If your home’s paint is beginning to peel and crack, it may be getting difficult to avoid the age old question: Should I hire a painter or do it myself?
That answer depends on a few things. First, do you know how? Painting your home is a job that is relatively easy enough for most homeowners to tackle. However, a homeowner must also have the available time, be in good enough shape, and must not be bothered by working on a ladder and/or scaffolding. If you think the architectural features of your home will require equipment, expertise and intestinal fortitude that you may not have, then there is no shame in hiring the job. However, if you are willing to give it a go, you could save about half of the cost of the job if hired out. That alone may be incentive enough!
Here, we will cover the basics of painting your home:
Take a look
Take a stroll around your house and try to determine whether you are comfortable working on the trim from a ladder. Do you have one that can reach? Keep in mind that there are also scaffold systems that can be purchased or rented. If necessary, you can even rent a lift for those high areas. Take into consideration the locations of power lines as you decide your method of getting up there. As you walk around your house, keep an eye out for damage that needs to be repaired prior to painting. Is the paint simply peeling and cracking? How many layers are there? If your paint has taken on an “alligator” look, then the paint may be too thick and should be sanded down or stripped to ensure lasting results. Often, the “alligatoring” occurs when latex has been painted over old brittle oil-based paint, and the problem will persist -- even with a fresh coat.
Scrape, Sand, Prepare, Prep
Flaking and peeling paint needs to be scraped. Be careful not to gouge the wood. To simply paint over these areas is only a quick fix, and your exterior will certainly continue to peel and flake shortly thereafter. Once all of the loose paint has been removed, sand the areas (a power sander is your friend here) until reasonably smooth. Be sure to wear goggles, gloves and a mask. Try to sand with the grain of the wood if doing it by hand. Disc sanders tend to leave curved scuff marks, so use them with caution. Orbital sanders work best. For detailed trim, “mouse” type crevice sanders are a great help. If loose or cracked boards are uncovered, now is the time to repair them. Countersink and fill any unwanted nails and nail holes.
Prior to painting
The entire surface should be dusted and cleaned. All bare areas should be primed with a quality primer. Many professional painters recommend priming prior to caulking for a couple of reasons. The caulk adheres to the primer much better than bare wood and it is easier to see the gaps that need caulk.
Once the area is primed and caulked, take precautions to protect the objects and surfaces that you don’t want paint to drip on. Use painter’s tape, plastic sheeting and drop cloths for this.
Whenever possible, you should always paint from the top down. Do eaves and fascia first, then work your way down the siding. Always paint with the grain of the wood. In areas of trim where two boards intersect, still follow this rule and paint along the grain of each board. When painting siding, work in manageable three to four foot sections, making smooth strokes along the grain. Immediately correct any drips and avoid lap lines by not allowing the paint to start drying before continuing across the length of the board.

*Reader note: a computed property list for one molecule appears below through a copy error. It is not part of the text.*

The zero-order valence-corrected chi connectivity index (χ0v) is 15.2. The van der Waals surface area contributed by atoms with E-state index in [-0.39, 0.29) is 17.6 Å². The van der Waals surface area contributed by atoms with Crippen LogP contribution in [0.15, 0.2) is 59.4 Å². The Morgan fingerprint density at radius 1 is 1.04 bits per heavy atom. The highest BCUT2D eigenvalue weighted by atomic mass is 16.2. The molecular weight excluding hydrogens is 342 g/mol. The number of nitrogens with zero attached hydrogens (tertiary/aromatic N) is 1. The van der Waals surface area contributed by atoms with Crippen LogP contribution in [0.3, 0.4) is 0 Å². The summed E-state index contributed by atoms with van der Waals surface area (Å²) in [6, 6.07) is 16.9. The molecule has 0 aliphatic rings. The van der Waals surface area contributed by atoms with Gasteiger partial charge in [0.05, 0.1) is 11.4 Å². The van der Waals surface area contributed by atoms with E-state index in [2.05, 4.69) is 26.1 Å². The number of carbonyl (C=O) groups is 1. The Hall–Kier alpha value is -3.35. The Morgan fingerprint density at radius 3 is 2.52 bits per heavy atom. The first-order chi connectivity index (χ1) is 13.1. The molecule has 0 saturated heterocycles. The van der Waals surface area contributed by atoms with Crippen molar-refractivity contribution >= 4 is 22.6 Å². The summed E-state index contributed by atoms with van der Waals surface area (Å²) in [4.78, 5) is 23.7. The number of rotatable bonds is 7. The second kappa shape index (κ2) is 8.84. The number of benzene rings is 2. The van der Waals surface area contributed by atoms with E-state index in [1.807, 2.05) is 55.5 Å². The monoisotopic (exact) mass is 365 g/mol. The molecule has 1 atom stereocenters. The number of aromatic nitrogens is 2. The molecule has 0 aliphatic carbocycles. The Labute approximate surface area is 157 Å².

If you area running out of daylight and the job is not done, try to finish the length of the run of siding you are working on. It is best to leave the line of painted wood along the bottom edge of the board, rather than stopping the job mid-run.
Make sure you completely clean your brushes and tools at the end of each day to ensure a quality paint job in the future and a longer life for your equipment. Latex paint cleans up with water and alkyd paints use paint thinner. Remember your old paint or used thinner shouldn’t be dumped down the drain. It is best to keep it stored until it can be disposed of properly at a collection site.
Ever wonder what you should do if it starts raining when you’re painting? The professionals would say, “Well, pal, it shouldn’t be raining.” –meaning that you probably shouldn’t have started if rain was in the forecast. A good rule of thumb most pros use is: If the forecast is over a 40% chance of rain, than don’t paint. That being said, it can still happen. If it does, stop painting and cover all of your paint cans. Then, if it looks like the rain will continue, just clean up and be ready for the next day. If your latex paint hasn’t had at least 4 to 6 hours to dry, the surface may have been damaged and may have to be sanded and repainted. If bare wood has gotten wet, the wood should be completely dry before applying paint.
Safety is important if you plan on using a ladder, so use caution. A good number to keep in mind is the 3:1 ratio. For every three feet of ladder height needed, the ladder should be placed 1 foot away from the house. That will provide a safe angle for climbing. Also when climbing, always have 3 points of contact. Two hands and one foot, two feet and one hand. Elbows, knees and such don’t count --just sticking with hands and feet here is probably a good idea! Always be aware of your surrounding when climbing a ladder. This includes power lines, wasp nests and the integrity of the surface your ladder is standing on and leaning on.
Feel ready to take on a painting job? With proper planning, the job can be accomplished quickly. You’ll be able to sit back and enjoy the satisfaction (and the savings) of doing the job yourself.
Give us a call or stop in to discuss your project with our knowledgeable staff. We’ll show you which tools you’ll need and help select the right paint and perfect color for your home.